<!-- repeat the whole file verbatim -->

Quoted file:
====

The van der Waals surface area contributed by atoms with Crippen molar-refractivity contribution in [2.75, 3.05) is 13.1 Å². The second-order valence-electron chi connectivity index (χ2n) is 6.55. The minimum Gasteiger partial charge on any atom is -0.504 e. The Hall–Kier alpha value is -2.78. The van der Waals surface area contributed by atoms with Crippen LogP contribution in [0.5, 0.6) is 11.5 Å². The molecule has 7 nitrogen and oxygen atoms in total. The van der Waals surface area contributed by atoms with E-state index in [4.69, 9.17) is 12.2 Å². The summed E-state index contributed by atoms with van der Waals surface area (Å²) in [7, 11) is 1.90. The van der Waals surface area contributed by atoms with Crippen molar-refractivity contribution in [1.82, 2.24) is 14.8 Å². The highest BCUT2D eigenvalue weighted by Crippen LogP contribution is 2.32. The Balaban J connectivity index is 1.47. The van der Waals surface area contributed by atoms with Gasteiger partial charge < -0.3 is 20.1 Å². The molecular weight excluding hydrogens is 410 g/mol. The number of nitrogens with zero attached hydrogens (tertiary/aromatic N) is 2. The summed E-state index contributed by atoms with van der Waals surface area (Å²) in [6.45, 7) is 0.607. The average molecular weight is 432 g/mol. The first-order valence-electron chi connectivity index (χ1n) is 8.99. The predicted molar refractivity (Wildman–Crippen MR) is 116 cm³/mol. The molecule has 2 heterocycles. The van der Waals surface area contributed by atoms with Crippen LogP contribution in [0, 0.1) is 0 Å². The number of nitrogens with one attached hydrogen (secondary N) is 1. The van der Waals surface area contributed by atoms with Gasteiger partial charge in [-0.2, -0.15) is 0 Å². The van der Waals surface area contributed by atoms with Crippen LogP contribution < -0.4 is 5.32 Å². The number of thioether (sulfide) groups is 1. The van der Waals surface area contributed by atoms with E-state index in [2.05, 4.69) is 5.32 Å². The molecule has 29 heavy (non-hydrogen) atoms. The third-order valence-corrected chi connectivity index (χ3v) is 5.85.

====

The van der Waals surface area contributed by atoms with Crippen molar-refractivity contribution in [2.75, 3.05) is 13.1 Å². The second-order valence-electron chi connectivity index (χ2n) is 6.55. The minimum Gasteiger partial charge on any atom is -0.504 e. The Hall–Kier alpha value is -2.78. The van der Waals surface area contributed by atoms with Crippen LogP contribution in [0.5, 0.6) is 11.5 Å². The molecule has 7 nitrogen and oxygen atoms in total. The van der Waals surface area contributed by atoms with E-state index in [4.69, 9.17) is 12.2 Å². The summed E-state index contributed by atoms with van der Waals surface area (Å²) in [7, 11) is 1.90. The van der Waals surface area contributed by atoms with Crippen molar-refractivity contribution in [1.82, 2.24) is 14.8 Å². The highest BCUT2D eigenvalue weighted by Crippen LogP contribution is 2.32. The Balaban J connectivity index is 1.47. The van der Waals surface area contributed by atoms with Gasteiger partial charge < -0.3 is 20.1 Å². The molecular weight excluding hydrogens is 410 g/mol. The number of nitrogens with zero attached hydrogens (tertiary/aromatic N) is 2. The summed E-state index contributed by atoms with van der Waals surface area (Å²) in [6.45, 7) is 0.607. The average molecular weight is 432 g/mol. The first-order valence-electron chi connectivity index (χ1n) is 8.99. The predicted molar refractivity (Wildman–Crippen MR) is 116 cm³/mol. The molecule has 2 heterocycles. The van der Waals surface area contributed by atoms with Crippen LogP contribution in [0, 0.1) is 0 Å². The number of nitrogens with one attached hydrogen (secondary N) is 1. The van der Waals surface area contributed by atoms with Gasteiger partial charge in [-0.2, -0.15) is 0 Å². The van der Waals surface area contributed by atoms with Crippen LogP contribution < -0.4 is 5.32 Å². The number of thioether (sulfide) groups is 1. The van der Waals surface area contributed by atoms with E-state index in [2.05, 4.69) is 5.32 Å². The molecule has 29 heavy (non-hydrogen) atoms. The third-order valence-corrected chi connectivity index (χ3v) is 5.85.